"Cheap Japan" through the lens of the Big Mac

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Big Mac Price in US dollars In recent years, the so-called "cheap Japan" phenomenon, where prices in Japan are cheaper than other countries, has often been discussed.1 The Economist magazine periodically surveys the price of a McDonald’s Big Mac as an example of regional price variations. In April 2000, the selling price of a Big Mac in Japan was ¥294 ($2.77), which was higher than the price in the United States, which was $2.24, and the eurozone, which was €2.56 ($2.38). However, in January 2023, the selling price in Japan was ¥4102 ($3.15), which was about 40% cheaper than the U.S. price of $5.36 and the eurozone, which was €4.86 ($5.28).
The Big Mac is the same product all over the world. Although fluctuations in exchange rates are difficult to instantly be reflected in the price, it would not seem natural that, on average, there would be a large and persistent price gap with other countries. However, as the graph shows, the price gap between Europe, the United States, and Japan has widened since 2013. By 2022, Japan sold Big Macs cheaper than China.

The direct causes of "cheap Japan" is long-term stagnation in prices and depreciation of the Japanese Yen.

Japan has faced stubbornly low inflation since the late 1990s. As the following CPI graph shows, Japan’s CPI has remained generally flat since the late 1990s, which is a significantly different scenario than in the United States or the eurozone, where prices have risen at an annual average rate of around 2%. Since 2021, the world has been hit by rising prices, and in Japan, the consumer price inflation rate exceeded 4% from the previous year for the first time in 40 years. However, compared to other countries, the inflation rate in Japan has still not been overwhelmingly high. The persistence of low inflation is likely to have created a strong expectation that prices will remain unchanged, thereby strengthening price stickiness. For example, prices for Big Macs have not risen in Japan compared with overseas locations.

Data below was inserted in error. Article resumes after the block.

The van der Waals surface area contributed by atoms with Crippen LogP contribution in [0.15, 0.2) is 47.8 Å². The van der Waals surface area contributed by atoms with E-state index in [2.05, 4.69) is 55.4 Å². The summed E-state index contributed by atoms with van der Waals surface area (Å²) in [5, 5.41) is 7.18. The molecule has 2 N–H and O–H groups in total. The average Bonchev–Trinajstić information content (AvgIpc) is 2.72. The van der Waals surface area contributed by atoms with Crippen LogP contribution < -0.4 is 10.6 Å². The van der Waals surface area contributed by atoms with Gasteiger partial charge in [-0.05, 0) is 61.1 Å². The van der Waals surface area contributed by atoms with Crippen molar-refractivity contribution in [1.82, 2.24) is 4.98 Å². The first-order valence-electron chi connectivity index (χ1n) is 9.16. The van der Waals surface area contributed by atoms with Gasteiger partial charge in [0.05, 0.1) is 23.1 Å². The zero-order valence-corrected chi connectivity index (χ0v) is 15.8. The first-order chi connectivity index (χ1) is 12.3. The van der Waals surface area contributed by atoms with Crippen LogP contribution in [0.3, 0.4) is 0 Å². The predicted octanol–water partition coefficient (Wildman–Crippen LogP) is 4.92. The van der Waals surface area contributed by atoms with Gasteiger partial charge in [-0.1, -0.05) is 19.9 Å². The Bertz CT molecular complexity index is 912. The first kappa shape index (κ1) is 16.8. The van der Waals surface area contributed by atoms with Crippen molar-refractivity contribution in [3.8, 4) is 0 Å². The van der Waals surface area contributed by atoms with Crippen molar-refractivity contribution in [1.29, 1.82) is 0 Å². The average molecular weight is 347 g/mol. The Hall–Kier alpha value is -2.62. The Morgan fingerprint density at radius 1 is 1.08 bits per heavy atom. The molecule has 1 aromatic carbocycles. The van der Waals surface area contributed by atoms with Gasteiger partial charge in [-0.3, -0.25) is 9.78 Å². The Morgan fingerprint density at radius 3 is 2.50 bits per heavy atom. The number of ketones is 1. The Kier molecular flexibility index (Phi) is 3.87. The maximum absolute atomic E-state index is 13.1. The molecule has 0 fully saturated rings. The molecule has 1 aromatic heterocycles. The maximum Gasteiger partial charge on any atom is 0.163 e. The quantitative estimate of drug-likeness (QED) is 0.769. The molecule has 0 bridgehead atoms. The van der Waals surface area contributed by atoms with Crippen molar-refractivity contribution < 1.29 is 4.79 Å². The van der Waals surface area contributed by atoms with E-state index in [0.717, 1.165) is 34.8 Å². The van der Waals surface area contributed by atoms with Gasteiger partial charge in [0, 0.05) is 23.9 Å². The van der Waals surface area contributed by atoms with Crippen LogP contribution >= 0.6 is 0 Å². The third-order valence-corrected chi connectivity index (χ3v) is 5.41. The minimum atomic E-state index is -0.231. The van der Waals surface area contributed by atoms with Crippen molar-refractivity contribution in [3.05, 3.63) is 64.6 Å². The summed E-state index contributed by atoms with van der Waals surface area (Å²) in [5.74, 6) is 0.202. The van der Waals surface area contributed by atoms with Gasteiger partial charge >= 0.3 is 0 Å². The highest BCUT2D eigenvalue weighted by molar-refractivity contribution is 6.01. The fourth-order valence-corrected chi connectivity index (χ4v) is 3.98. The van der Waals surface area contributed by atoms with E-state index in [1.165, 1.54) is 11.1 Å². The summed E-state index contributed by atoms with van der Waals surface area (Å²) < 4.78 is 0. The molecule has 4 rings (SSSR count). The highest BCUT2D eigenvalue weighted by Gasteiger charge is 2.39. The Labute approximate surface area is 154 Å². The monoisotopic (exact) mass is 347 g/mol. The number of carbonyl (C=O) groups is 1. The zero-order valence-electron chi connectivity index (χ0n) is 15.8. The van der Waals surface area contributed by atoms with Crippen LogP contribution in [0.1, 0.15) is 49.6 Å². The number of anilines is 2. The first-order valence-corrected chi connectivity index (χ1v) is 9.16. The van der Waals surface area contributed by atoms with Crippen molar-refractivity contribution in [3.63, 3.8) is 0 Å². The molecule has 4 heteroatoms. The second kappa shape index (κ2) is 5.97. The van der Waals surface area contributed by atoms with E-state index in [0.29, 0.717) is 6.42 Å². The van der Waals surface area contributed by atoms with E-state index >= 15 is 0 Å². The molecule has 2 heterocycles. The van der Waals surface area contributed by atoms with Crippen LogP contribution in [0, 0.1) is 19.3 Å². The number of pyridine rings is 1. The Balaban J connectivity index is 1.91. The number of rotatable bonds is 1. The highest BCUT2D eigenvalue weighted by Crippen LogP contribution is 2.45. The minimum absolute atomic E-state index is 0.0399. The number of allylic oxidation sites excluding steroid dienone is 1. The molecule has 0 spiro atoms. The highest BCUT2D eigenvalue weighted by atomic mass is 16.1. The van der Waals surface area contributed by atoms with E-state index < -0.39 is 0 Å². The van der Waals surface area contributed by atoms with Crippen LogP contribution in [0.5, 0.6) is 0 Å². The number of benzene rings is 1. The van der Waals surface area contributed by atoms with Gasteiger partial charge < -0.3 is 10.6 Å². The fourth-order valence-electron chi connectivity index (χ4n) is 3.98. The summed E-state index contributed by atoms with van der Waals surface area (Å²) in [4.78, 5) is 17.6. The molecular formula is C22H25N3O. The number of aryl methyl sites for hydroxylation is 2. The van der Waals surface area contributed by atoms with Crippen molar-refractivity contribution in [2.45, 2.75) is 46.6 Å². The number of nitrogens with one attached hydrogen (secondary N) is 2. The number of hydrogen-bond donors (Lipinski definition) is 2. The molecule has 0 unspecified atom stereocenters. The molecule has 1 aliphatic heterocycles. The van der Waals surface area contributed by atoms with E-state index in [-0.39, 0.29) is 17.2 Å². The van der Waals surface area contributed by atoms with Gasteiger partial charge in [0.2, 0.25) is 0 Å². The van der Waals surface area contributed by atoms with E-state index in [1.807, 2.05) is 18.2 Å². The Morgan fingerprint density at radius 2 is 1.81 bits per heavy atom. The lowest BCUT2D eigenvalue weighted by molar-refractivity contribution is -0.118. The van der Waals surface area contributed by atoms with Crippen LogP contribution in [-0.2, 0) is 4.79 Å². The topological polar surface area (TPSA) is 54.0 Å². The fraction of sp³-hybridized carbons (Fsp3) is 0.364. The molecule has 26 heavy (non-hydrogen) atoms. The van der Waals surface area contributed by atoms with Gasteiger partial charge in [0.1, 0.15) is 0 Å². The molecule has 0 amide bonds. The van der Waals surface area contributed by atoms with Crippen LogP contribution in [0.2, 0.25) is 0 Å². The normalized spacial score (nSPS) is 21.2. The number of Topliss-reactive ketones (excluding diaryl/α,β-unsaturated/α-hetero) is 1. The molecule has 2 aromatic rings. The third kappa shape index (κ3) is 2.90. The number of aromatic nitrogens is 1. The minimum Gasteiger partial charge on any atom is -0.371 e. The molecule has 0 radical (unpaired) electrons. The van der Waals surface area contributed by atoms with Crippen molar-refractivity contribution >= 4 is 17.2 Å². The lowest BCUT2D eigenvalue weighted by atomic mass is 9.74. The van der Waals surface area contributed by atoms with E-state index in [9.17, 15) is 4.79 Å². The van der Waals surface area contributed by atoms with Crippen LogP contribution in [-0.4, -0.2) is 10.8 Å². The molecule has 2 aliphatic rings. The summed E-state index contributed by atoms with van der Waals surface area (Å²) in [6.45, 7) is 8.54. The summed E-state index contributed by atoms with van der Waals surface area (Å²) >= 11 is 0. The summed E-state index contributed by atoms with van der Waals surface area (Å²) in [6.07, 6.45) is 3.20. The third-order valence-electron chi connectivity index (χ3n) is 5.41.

Consumer Price Index/Big Mac Price in Local Currency
JPY/USD Exchange Rate/Big Mac Price, Japan and US Moreover, the yen’s purchasing power has not risen enough to offset the difference in the inflation rate between Japan and other countries (i.e., the yen has not fully appreciated). For example, under the assumption of the law of one price, if goods previously sold for 100 yen in Japan and one dollar in the United States are now sold for two dollars in the United States due to a price hike, (while remaining 100 yen in Japan), it should be possible to buy two dollars’ worth of goods for 100 yen, implying an increase in the purchasing power of the yen. If a purchasing power parity (PPP) exchange rate were calculated reflecting changes in purchasing power due to inflation differentials between Japan and the United States using the actual dollar/yen exchange rate in January 1996 as the base period, the PPP exchange rate should have fallen below ¥80 per dollar in 2008 and should have reached around ¥60 per dollar by 2022.3 Note that the level of the PPP exchange rate itself is not particularly meaningful as it depends on the base period. As a direction, however, the PPP exchange rate has been definitely moving toward a stronger yen. However, the actual market-based exchange rate shows that the yen has generally depreciated more than its PPP exchange rate. The PPP of the Big Mac is around 80 yen to the dollar, which also indicates that the actual dollar/yen exchange rate is weaker than the PPP.